The workmanship and quality of those guitars was MUCH superior to mid-60's Gretsches and the best Gretsch quality since the very early 50's.

I very much disagree with this assessment of mid-60s Gretsches. I could discuss at length why this is the case but it's not the topic here.

I think the 70s Nashville in question looks good. If I were the one buying I would ask about the weight as I'm not super into guitars on the heavier side.

6

The '72 Chet Atkins catalog shows the 7660 Nashville having gold plated parts with polished Bigsby and chrome Adjustamatic and a gold pickguard. The '75 and '78 catalogs show all chrome parts and silver pickguard. As Baldwin bought Gretsch in '66 when the instruments were still made at the Brooklyn plant, I refer to the 1972 and later Gretsches as Booneville-era. This guitar would have been built in good old Booneville, Arkansas USA. These later design Gretsches do tend to be heavier, but the construction is rock-solid and very very playable. A lot of the older Gretsch players I know (who aren't caught up in the '50s mystique) seem to prefer the Booneville Gretsch guitars.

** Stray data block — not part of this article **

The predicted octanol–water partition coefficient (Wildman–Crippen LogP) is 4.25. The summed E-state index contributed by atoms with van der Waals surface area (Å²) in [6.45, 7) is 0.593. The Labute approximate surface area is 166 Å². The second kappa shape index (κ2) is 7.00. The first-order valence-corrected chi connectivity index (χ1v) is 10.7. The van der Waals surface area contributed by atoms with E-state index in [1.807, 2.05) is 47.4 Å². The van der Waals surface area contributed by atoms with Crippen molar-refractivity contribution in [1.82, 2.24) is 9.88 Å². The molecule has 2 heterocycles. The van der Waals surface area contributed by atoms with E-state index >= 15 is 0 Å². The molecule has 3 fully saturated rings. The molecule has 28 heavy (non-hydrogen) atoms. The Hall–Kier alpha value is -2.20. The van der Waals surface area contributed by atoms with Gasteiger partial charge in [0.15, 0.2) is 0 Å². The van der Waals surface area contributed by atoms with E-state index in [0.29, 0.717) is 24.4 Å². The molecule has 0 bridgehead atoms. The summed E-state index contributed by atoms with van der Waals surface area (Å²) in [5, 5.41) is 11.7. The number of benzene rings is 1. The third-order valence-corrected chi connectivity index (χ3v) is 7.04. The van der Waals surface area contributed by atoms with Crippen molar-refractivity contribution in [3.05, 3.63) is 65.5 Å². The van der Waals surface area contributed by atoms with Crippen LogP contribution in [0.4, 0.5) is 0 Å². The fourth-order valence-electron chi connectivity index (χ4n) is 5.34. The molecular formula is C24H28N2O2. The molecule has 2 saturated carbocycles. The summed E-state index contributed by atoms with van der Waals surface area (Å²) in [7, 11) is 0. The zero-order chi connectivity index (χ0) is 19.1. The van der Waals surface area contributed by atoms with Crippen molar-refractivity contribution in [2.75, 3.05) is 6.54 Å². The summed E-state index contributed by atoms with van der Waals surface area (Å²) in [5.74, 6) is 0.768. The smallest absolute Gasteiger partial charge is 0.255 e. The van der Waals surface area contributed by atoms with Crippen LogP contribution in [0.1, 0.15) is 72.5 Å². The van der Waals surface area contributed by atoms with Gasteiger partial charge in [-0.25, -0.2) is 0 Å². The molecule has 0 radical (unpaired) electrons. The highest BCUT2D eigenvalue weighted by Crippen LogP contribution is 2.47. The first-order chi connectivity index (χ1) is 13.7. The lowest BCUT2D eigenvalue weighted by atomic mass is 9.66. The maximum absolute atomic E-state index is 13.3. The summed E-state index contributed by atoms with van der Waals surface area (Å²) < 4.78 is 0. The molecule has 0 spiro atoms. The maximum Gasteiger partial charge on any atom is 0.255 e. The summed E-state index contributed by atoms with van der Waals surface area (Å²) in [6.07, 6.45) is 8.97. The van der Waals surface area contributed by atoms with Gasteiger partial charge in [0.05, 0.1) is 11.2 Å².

7

Until about 10 years ago I gigged with a mid-70s Baldwin Country Club which I'd bought in 1990. Yep, a bit on the heavy side but it balanced OK on a strap and so the weight wasn't really an issue. It was very well made, played well and there was absolutely no sign of binding rot. The only thing that bugged me a little was the plasticky knobs but I expect it's no big deal to change them these days.

8

Thank you for the input of everyone here. I was hoping one of two people would reply, but I definitely got a lot of great opinions. I'm asking for the weight and the serial number.

9

Bonneville built Gretsch guitars are fine instruments and imo are as good as any of the Brooklyn built guitars. My only criticism is that they are heavy.

10

Looks like 8lbs and the serial is 23068. Looking up serial numbers that sounds weird.

11

That computes to Feb '73, 68th guitar made. Weight doesn't sound too bad. My SC is about the same and well balanced. Toxo hasn't replied yet and he has a Boonsville made Deluxe Chet he likes.

12

I always heard that Baldwin bought Gretsch in 1967 but then the Gruhn book isn't right about everything

13

Looks like 8lbs and the serial is 23068. Looking up serial numbers that sounds weird.

– Golem

There's a reason for that serial number sounding weird... It's an anomaly for certain '73-'74 Gretsch guitars.

See this thread for more info:

Link

14

Looks like 8lbs and the serial is 23068. Looking up serial numbers that sounds weird.

– Golem

Is the S/N stamped on the back of the headstock or on a paper label inside the body?

15

There's a reason for that serial number sounding weird... It's an anomaly for certain '73-'74 Gretsch guitars.

See this thread for more info:

Link

– Tartan Phantom

You are correct Tartan Phantom... this is another example of the short-lived Gretsch drum label, modified to work in guitars in the '73 period.

16

Is the S/N stamped on the back of the headstock or on a paper label inside the body?

– Windsordave